Abandoned by the Incas shortly before the Spanish conquest of the Inca capital city of Qosqo (Cuzco) in 1533, Machu Picchu is one of the few Incan masterworks that did not suffer excessive alterations in the intervening centuries before its “scientific” discovery by Yale University professor Hiram Bingham in 1911.
[A note to our readers: CLICK on any photograph in any blog post and it will be displayed in a larger size; expand the borders of your browser window to enlarge the window and enable the photograph to be displayed at full size.]
This hillside Inca Temple is now believed to have been a way station for pilgrims on the way to Machu Picchu, after their descent from the Sun Gate (see our previous blog post).
Three was a very important number in the Incan culture and in their vision of the cosmos. “Their concept of time was not linear, but rather circular and/or cyclical. Therefore, what was behind served to name the future and vice versa. As much for time, as for space, there were: 1. Kay — the present and here, 2. Qhepa — the future and behind, and 3. Naupa — the past and up ahead. In turn, they divided the universe into three interrelated environments: 1. Hanaq Pacha — the Upper World or place where the Gods have their abode in, 2. Kay Pacha — The World of Here and of the present, where human beings live and which, in turn, could also be the point of union or t’inkuy, between the other two levels., and 3. Ukhu Pacha, the Inner and/or Subterranean World, where the ancestors and the force of fertility dwell.” — Presenting Peru & Machupicchu by Peruvian guide Saydi Maria Negron Romero.
The Peruvians, aware that Machu Picchu is an UNESCO World Heritage Site, in order to help preserve it, now limits the number of daily foreign visitors to 2,500. Access to climbing Huayna Picchu, with its spectacular views of Machu Picchu, is even more restricted — a group of 200 (maximum) departing daily at 7 a.m and another 200 at 10 a.m.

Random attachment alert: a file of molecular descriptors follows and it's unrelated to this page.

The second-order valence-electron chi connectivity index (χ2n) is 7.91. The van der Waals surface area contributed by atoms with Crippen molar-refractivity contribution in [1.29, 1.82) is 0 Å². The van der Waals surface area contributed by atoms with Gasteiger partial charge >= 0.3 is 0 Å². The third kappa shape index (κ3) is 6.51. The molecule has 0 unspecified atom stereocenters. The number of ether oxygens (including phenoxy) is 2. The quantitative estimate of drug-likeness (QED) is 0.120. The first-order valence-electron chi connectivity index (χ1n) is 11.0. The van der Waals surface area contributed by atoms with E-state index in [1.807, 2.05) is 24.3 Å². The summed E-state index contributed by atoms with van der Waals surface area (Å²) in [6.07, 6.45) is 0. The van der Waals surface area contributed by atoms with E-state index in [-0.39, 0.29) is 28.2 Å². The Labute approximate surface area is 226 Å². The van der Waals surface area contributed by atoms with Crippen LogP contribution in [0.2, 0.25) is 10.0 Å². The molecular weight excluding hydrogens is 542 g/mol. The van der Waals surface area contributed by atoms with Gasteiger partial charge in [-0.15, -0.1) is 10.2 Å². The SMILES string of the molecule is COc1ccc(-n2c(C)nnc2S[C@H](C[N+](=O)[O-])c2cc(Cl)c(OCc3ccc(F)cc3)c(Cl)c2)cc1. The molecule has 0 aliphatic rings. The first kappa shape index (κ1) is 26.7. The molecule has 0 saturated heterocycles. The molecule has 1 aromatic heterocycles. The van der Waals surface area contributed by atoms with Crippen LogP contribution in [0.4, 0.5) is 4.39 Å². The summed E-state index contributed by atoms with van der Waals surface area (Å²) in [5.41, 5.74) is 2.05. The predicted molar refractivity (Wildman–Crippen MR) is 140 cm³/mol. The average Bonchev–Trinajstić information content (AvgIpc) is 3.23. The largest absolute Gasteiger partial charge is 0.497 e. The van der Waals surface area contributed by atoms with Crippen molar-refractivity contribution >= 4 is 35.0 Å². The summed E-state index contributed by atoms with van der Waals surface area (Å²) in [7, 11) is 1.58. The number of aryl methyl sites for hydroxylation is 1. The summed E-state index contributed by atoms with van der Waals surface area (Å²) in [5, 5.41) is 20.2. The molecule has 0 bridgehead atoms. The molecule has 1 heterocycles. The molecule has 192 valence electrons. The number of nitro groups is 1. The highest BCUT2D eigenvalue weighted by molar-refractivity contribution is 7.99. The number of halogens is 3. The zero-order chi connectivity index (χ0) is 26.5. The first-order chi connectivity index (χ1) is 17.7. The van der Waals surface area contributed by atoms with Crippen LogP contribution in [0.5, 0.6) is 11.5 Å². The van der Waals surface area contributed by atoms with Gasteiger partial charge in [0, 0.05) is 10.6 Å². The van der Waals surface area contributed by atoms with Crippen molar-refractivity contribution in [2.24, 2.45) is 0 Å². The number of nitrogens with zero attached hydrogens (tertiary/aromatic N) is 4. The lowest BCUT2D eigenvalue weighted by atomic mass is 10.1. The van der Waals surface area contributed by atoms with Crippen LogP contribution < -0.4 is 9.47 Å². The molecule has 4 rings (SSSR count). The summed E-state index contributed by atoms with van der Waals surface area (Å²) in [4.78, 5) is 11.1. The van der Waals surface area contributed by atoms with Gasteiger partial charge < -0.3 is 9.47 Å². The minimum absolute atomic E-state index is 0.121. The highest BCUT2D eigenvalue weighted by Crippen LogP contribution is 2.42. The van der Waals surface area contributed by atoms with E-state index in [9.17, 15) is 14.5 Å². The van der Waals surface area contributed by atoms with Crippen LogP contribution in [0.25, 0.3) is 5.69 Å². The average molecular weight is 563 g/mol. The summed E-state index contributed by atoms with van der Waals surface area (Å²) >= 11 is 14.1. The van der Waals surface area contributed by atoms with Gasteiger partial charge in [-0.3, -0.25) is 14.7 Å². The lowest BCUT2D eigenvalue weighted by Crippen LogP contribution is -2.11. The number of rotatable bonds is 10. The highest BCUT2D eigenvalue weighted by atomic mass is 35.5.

The last section of the Inca Trail entering Machu Picchu is well paved with stones, on a terrace next to a stone retaining wall, affording excellent views of the site.
According to Saydi Maria Negron Romero, “Machupicchu was erected in relation to the Sun and its trajectory through the firmament. Each space built is oriented in order to receive the greatest amount of solar light and heat, during more hours per day, and every day of the year. The city’s distribution goes from East to West and from North to South, as it connects with a sacred landscape, in which snow-capped mountains can be seen in the distance, as well as other nearby ones that coincide with the four cardinal directions.”
The Temple of the Sun had no roof as it was also an astronomical observatory and was used to predict the passing of the Sun through the zenith.